by Derek Hardin
Air Force Research Laboratory
10/7/2014 - WRIGHT-PATTERSON AIR FORCE BASE, Ohio -- Air
Force Research Laboratory is preparing to co-host LabHack, a 26-hour
long coding competition which will task coding-savvy individuals, or
"hackers," to creatively solve challenges that AFRL researchers face
The Air Force's first 'Hackathon' event -- produced by AFRL, the Wright
Brothers Institute, and Code for Dayton, part of the Code for America
Brigade Program -- will take place Oct. 25-26, 2014, at the Tec^Edge
Innovation and Collaboration Center in Dayton, Ohio.
According to the LabHack website, the objective is to "learn something
new, build something awesome, and to have fun." However, with its ties
to AFRL, the goal of the event stretches beyond that. Participants will
be challenged to assist in solving real challenges related to sensor
data, creating solutions that could directly impact the warfighter.
Dr. Scott Galster, AFRL Chief of the Applied Neuroscience Branch of
AFRL's 711th Human Performance Wing, is a key organizer of the event.
Galster will provide much of the research laboratory data to hacker
participants to use for their projects, and he will also serve as a
judge for the competition.
"We wanted to join forces and challenge people to create innovative ways
to solve Air Force problems through analyzing human-centered research,"
said Galster. "Using a 'Hackathon' as our platform allowed us to bring
the community together in a fun and competitive way while supporting
October's event will begin with a brief background of the Air Force.
Participants will then form self-selected teams, most of which will
contain members who will be meeting and working together for the first
time. After teams have formed, a number of related software development
workshops will take place throughout the event's first day, to be
followed by LabHack's main charge -- an all-night hackfest.
Sixty-six registered hackers hail from a variety of backgrounds and
locations across the United States and Canada, including universities
and organizations such as Stanford University, California, Rutgers
University, New Jersey, University of Dayton along with AFRL, the Air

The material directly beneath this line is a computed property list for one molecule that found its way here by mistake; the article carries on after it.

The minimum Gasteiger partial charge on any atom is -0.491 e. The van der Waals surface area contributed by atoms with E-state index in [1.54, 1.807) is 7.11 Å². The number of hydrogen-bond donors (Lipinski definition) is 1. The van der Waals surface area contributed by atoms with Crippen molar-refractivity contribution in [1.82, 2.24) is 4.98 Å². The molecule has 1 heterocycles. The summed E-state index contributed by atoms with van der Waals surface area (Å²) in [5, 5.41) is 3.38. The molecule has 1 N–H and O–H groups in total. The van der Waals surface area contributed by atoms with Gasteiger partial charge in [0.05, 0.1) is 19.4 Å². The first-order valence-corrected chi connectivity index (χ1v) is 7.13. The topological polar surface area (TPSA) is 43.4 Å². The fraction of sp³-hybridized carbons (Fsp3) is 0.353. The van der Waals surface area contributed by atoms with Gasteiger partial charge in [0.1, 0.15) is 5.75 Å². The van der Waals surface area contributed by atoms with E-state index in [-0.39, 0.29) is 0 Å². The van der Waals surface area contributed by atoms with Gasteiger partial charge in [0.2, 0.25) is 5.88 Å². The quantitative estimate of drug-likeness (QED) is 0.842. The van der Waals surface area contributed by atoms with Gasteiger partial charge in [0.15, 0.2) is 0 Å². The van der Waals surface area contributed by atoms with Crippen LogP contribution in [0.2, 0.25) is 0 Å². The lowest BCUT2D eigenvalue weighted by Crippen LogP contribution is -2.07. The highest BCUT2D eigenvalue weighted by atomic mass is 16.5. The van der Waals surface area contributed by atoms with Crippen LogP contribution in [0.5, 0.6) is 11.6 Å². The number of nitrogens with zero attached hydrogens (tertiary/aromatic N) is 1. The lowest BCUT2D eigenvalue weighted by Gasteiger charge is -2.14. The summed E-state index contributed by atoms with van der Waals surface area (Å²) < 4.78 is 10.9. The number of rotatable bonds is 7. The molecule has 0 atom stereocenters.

Force Institute of Technology and the National Air and Space
Intelligence Center at Wright-Patterson AFB. Teams will include graphic
designers, interface designers, and project managers, working tirelessly
together throughout the night to build successful and creative
solutions to AFRL challenges.
"Specifically, LabHack will challenge teams to focus on streams of data,
and how to visualize them in an integrated way; how to conduct analysis
in near real-time; and how to make decisions based on the patterns that
emerge," said Galster.
"Each year the Department of Defense invests millions in integrating
warfighter technologies that focus on training, decision making,
performance, and ultimately linking human functionality to the
adaptability of war," Galster said. "We already know that Dayton and
Wright-Patterson AFB are brimming with entrepreneurial and innovative
talent pools across the government, academia, and commercial sectors. We
should take advantage of that when we can."
The following afternoon, teams will present their completed work to
Hackathon organizers and judges, who will review projects based on their
creativity, originality, technological complexity, and applicability in
solving an Air Force problem. Prizes include cash, books, and software
tools and services. All software created during the event will be
open-source, permissively licensed, and posted on the LabHack website.
A limited number of tickets remain for members of the public interested
in attending the workshops without the commitment of joining a team.
Registration for tickets is available via the LabHack website, http://www.labhack.org.